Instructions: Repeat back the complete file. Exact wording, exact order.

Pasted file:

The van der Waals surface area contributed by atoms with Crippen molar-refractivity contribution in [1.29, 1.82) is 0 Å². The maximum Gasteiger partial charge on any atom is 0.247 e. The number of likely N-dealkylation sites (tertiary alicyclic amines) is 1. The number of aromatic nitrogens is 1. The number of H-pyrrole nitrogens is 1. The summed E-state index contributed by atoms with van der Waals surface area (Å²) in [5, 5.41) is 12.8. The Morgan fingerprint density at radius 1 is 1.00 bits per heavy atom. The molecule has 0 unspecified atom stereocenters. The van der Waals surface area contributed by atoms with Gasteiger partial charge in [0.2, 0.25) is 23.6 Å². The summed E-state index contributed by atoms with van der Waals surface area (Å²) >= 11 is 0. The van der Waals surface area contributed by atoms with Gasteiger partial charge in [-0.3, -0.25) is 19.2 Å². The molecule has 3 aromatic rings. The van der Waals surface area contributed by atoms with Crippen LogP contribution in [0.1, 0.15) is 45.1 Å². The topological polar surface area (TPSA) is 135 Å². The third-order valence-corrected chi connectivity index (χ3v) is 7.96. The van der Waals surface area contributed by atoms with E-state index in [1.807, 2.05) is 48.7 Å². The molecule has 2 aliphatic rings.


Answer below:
The van der Waals surface area contributed by atoms with Crippen molar-refractivity contribution in [1.29, 1.82) is 0 Å². The maximum Gasteiger partial charge on any atom is 0.247 e. The number of likely N-dealkylation sites (tertiary alicyclic amines) is 1. The number of aromatic nitrogens is 1. The number of H-pyrrole nitrogens is 1. The summed E-state index contributed by atoms with van der Waals surface area (Å²) in [5, 5.41) is 12.8. The Morgan fingerprint density at radius 1 is 1.00 bits per heavy atom. The molecule has 0 unspecified atom stereocenters. The van der Waals surface area contributed by atoms with Gasteiger partial charge in [0.2, 0.25) is 23.6 Å². The summed E-state index contributed by atoms with van der Waals surface area (Å²) >= 11 is 0. The van der Waals surface area contributed by atoms with Gasteiger partial charge in [-0.3, -0.25) is 19.2 Å². The molecule has 3 aromatic rings. The van der Waals surface area contributed by atoms with Crippen LogP contribution in [0.1, 0.15) is 45.1 Å². The topological polar surface area (TPSA) is 135 Å². The third-order valence-corrected chi connectivity index (χ3v) is 7.96. The van der Waals surface area contributed by atoms with E-state index in [1.807, 2.05) is 48.7 Å². The molecule has 2 aliphatic rings.